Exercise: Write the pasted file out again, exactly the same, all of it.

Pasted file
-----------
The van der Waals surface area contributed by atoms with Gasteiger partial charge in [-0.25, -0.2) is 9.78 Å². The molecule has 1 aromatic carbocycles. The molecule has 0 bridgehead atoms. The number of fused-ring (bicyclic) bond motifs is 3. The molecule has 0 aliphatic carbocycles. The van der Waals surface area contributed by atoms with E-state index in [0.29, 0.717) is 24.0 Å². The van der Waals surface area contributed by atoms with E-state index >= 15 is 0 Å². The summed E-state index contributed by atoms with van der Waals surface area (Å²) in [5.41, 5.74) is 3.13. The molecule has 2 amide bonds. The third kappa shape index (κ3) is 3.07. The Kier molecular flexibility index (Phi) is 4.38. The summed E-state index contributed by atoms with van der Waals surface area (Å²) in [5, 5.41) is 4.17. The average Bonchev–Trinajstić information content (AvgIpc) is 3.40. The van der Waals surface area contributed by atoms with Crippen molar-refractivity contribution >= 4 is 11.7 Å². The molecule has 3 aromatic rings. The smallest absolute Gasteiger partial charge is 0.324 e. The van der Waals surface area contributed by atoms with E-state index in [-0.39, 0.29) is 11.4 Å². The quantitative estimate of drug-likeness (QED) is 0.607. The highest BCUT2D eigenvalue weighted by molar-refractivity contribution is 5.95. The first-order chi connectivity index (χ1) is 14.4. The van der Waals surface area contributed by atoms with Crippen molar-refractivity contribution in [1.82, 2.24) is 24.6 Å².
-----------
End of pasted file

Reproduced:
The van der Waals surface area contributed by atoms with Gasteiger partial charge in [-0.25, -0.2) is 9.78 Å². The molecule has 1 aromatic carbocycles. The molecule has 0 bridgehead atoms. The number of fused-ring (bicyclic) bond motifs is 3. The molecule has 0 aliphatic carbocycles. The van der Waals surface area contributed by atoms with E-state index in [0.29, 0.717) is 24.0 Å². The van der Waals surface area contributed by atoms with E-state index >= 15 is 0 Å². The summed E-state index contributed by atoms with van der Waals surface area (Å²) in [5.41, 5.74) is 3.13. The molecule has 2 amide bonds. The third kappa shape index (κ3) is 3.07. The Kier molecular flexibility index (Phi) is 4.38. The summed E-state index contributed by atoms with van der Waals surface area (Å²) in [5, 5.41) is 4.17. The average Bonchev–Trinajstić information content (AvgIpc) is 3.40. The van der Waals surface area contributed by atoms with Crippen molar-refractivity contribution >= 4 is 11.7 Å². The molecule has 3 aromatic rings. The smallest absolute Gasteiger partial charge is 0.324 e. The van der Waals surface area contributed by atoms with E-state index in [-0.39, 0.29) is 11.4 Å². The quantitative estimate of drug-likeness (QED) is 0.607. The highest BCUT2D eigenvalue weighted by molar-refractivity contribution is 5.95. The first-order chi connectivity index (χ1) is 14.4. The van der Waals surface area contributed by atoms with Crippen molar-refractivity contribution in [1.82, 2.24) is 24.6 Å².